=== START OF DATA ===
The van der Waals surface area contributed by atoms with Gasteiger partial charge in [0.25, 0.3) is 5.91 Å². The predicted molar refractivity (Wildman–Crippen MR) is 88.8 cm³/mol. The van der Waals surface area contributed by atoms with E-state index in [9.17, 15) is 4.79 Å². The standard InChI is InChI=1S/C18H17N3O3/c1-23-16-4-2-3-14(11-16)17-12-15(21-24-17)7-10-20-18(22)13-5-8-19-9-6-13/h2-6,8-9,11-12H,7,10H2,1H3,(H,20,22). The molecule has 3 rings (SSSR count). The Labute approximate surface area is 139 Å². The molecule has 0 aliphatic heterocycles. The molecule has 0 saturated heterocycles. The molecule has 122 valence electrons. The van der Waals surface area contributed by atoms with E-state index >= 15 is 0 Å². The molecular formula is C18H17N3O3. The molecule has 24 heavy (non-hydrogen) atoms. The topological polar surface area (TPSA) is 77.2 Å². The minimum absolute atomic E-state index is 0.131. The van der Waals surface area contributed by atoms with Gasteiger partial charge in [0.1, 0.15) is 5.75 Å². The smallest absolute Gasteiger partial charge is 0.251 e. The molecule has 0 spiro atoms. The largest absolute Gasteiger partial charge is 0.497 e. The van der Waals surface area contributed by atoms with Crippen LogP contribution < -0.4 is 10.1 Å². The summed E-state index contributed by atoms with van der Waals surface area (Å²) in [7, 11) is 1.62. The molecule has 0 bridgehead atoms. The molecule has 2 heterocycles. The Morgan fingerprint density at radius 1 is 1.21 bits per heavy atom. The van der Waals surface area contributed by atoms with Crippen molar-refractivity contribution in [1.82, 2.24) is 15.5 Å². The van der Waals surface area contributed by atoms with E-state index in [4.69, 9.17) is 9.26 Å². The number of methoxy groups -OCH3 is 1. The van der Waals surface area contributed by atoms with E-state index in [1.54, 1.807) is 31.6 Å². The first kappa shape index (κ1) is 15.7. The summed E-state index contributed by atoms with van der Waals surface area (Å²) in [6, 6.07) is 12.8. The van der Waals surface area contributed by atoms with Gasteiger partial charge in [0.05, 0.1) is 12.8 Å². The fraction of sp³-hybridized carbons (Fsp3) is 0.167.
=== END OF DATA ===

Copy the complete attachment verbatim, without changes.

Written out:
The van der Waals surface area contributed by atoms with Gasteiger partial charge in [0.25, 0.3) is 5.91 Å². The predicted molar refractivity (Wildman–Crippen MR) is 88.8 cm³/mol. The van der Waals surface area contributed by atoms with E-state index in [9.17, 15) is 4.79 Å². The standard InChI is InChI=1S/C18H17N3O3/c1-23-16-4-2-3-14(11-16)17-12-15(21-24-17)7-10-20-18(22)13-5-8-19-9-6-13/h2-6,8-9,11-12H,7,10H2,1H3,(H,20,22). The molecule has 3 rings (SSSR count). The Labute approximate surface area is 139 Å². The molecule has 0 aliphatic heterocycles. The molecule has 0 saturated heterocycles. The molecule has 122 valence electrons. The van der Waals surface area contributed by atoms with E-state index >= 15 is 0 Å². The molecular formula is C18H17N3O3. The molecule has 24 heavy (non-hydrogen) atoms. The topological polar surface area (TPSA) is 77.2 Å². The minimum absolute atomic E-state index is 0.131. The van der Waals surface area contributed by atoms with Gasteiger partial charge in [0.1, 0.15) is 5.75 Å². The smallest absolute Gasteiger partial charge is 0.251 e. The molecule has 0 spiro atoms. The largest absolute Gasteiger partial charge is 0.497 e. The van der Waals surface area contributed by atoms with Crippen LogP contribution < -0.4 is 10.1 Å². The summed E-state index contributed by atoms with van der Waals surface area (Å²) in [7, 11) is 1.62. The molecule has 0 bridgehead atoms. The molecule has 2 heterocycles. The Morgan fingerprint density at radius 1 is 1.21 bits per heavy atom. The van der Waals surface area contributed by atoms with Crippen molar-refractivity contribution in [1.82, 2.24) is 15.5 Å². The van der Waals surface area contributed by atoms with E-state index in [4.69, 9.17) is 9.26 Å². The number of methoxy groups -OCH3 is 1. The van der Waals surface area contributed by atoms with E-state index in [1.54, 1.807) is 31.6 Å². The first kappa shape index (κ1) is 15.7. The summed E-state index contributed by atoms with van der Waals surface area (Å²) in [6, 6.07) is 12.8. The van der Waals surface area contributed by atoms with Gasteiger partial charge in [0.05, 0.1) is 12.8 Å². The fraction of sp³-hybridized carbons (Fsp3) is 0.167.